CW: What does the Brazilian tobacco bring to the cigar?
KD: The Brazilian brings the sweetness to it. That's where your nuttiness comes from. Your richness, that kind of nutmeg flavor that you can't put your finger on but it's got a sweet nature to it. Takes the acidity off, takes the bitterness out. It's a sweet tobacco by nature. Pennsylvania has the same type of effect on the cigar. Dark and sweet. Some of the Mexican fillers have the same impact. But they run so weird from different region to different region, you have to be very careful.
CW: Same question for the Free Cuba. What tobaccos are used?
KD: The Free Cuba has the highest grade of the Indonesian wrapper that you can buy. The Celestino Vega has a lower grade because price was more of the issue. Where price is less of an issue we wanted to make a really great cigar with a Java wrapper on it. The binder is Nicaraguan, and it's filler is Dominican Republic and Indonesian. The Indonesian is grown in Jambur, on the island of Java.
CW: Java coffee is stronger. Is Java tobacco stronger?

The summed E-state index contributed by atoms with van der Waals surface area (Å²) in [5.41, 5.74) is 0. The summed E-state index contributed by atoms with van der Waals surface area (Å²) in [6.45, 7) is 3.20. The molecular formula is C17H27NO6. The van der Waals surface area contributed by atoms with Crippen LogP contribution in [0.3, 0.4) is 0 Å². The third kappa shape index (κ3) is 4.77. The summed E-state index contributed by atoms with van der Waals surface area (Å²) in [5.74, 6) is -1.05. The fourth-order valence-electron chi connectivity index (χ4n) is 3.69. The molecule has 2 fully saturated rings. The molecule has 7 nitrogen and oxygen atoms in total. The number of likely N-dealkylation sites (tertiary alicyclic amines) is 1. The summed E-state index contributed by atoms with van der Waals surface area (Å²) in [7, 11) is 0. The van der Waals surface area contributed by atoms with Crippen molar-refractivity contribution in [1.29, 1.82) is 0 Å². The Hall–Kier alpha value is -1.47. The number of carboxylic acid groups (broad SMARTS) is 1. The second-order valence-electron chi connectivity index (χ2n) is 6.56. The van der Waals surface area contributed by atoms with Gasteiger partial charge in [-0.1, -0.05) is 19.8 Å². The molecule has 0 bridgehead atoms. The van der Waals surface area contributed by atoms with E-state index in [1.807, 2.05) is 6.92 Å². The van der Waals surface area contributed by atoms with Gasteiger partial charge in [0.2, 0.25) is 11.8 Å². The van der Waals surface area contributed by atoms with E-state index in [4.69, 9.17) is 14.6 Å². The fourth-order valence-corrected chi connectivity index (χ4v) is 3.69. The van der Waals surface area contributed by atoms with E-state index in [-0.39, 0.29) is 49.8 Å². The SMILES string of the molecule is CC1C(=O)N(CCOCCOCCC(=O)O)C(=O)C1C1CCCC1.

KD: No, I wish. It tends to be on the milder side. As a filler, it burns really nice, it's a litle bit ashy, but it's used as a filler. It brings a mild taste to it. It lets your other cigar tobaccos shine through. It doesn't inhibit anything. It provides smoke, it tastes good, but if you put that with Piloto Cubano leaf it really shines through. You can pick it out.
CW: What's your lighter tobacco?
KD: The Nicaraguan seed. It's a Habano seed. Habano 751 seed. A strain from Havana that they did grow in Nicaragua for years prior to the revolution there. They had the same success in Nicaragua that they did in Piloto Rio. So they started re-growing that a couple years ago and we got in on a crop last year and it was very successful. That has a lot of flavor.
CW: Are you announcing any new lines?
KD: No. I think that would be catastrophic. The only thing we'll announce new is our fourth flavor. But not until our flavor factory is up and running. We've moved it from Indonesia (to DR), but our flavor factory will be on a different piece of property.
CW: Why do you think the flavored cigars are so popular?
KD: I can't figure it out. I started making Rum Runners 4 years ago and its always been one of the most popular things we make. No matter how hard we try to be a premium cigar maker, the people want my freakin' Rum Runners! And it's the easiest thing we have to make. The Rum Runners, Island Amaretto, and the West Indies Vanilla have just been hands down success stories. Other than the fact that we can't make enough of them. I think the new factory in the Dominican Republic will be the answer to that, once and for all.